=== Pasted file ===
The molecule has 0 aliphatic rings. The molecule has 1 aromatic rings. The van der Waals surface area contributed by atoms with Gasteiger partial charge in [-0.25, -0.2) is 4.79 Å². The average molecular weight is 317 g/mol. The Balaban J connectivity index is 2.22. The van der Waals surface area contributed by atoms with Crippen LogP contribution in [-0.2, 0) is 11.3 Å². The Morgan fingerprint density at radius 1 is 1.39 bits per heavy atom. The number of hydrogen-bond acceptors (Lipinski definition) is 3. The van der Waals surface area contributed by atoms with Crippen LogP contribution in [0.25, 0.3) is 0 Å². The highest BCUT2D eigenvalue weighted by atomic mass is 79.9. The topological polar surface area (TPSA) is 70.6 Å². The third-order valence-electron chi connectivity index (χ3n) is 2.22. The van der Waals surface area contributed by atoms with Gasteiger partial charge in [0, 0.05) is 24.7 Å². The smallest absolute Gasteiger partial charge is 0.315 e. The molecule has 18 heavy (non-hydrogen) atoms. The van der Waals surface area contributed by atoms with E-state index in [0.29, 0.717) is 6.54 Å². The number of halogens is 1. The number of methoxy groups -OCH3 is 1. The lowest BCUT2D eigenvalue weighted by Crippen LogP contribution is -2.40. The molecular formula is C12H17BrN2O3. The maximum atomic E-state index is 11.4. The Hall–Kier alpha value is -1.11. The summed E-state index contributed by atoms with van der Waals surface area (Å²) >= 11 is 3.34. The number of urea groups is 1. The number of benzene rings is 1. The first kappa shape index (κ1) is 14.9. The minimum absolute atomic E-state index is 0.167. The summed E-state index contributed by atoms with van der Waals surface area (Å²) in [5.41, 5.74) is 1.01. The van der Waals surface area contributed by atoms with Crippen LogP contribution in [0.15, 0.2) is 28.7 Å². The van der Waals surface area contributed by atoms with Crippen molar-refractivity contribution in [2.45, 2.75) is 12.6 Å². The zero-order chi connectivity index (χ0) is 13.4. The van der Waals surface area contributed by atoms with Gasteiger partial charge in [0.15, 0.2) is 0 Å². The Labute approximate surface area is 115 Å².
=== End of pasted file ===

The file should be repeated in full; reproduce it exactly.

The molecule has 0 aliphatic rings. The molecule has 1 aromatic rings. The van der Waals surface area contributed by atoms with Gasteiger partial charge in [-0.25, -0.2) is 4.79 Å². The average molecular weight is 317 g/mol. The Balaban J connectivity index is 2.22. The van der Waals surface area contributed by atoms with Crippen LogP contribution in [-0.2, 0) is 11.3 Å². The Morgan fingerprint density at radius 1 is 1.39 bits per heavy atom. The number of hydrogen-bond acceptors (Lipinski definition) is 3. The van der Waals surface area contributed by atoms with Crippen LogP contribution in [0.25, 0.3) is 0 Å². The highest BCUT2D eigenvalue weighted by atomic mass is 79.9. The topological polar surface area (TPSA) is 70.6 Å². The third-order valence-electron chi connectivity index (χ3n) is 2.22. The van der Waals surface area contributed by atoms with Gasteiger partial charge in [0, 0.05) is 24.7 Å². The smallest absolute Gasteiger partial charge is 0.315 e. The molecule has 18 heavy (non-hydrogen) atoms. The van der Waals surface area contributed by atoms with E-state index in [0.29, 0.717) is 6.54 Å². The number of halogens is 1. The number of methoxy groups -OCH3 is 1. The lowest BCUT2D eigenvalue weighted by Crippen LogP contribution is -2.40. The molecular formula is C12H17BrN2O3. The maximum atomic E-state index is 11.4. The Hall–Kier alpha value is -1.11. The summed E-state index contributed by atoms with van der Waals surface area (Å²) >= 11 is 3.34. The number of urea groups is 1. The number of benzene rings is 1. The first kappa shape index (κ1) is 14.9. The minimum absolute atomic E-state index is 0.167. The summed E-state index contributed by atoms with van der Waals surface area (Å²) in [5.41, 5.74) is 1.01. The van der Waals surface area contributed by atoms with Crippen LogP contribution in [0.15, 0.2) is 28.7 Å². The van der Waals surface area contributed by atoms with Crippen molar-refractivity contribution in [2.45, 2.75) is 12.6 Å². The zero-order chi connectivity index (χ0) is 13.4. The van der Waals surface area contributed by atoms with Gasteiger partial charge in [0.15, 0.2) is 0 Å². The Labute approximate surface area is 115 Å².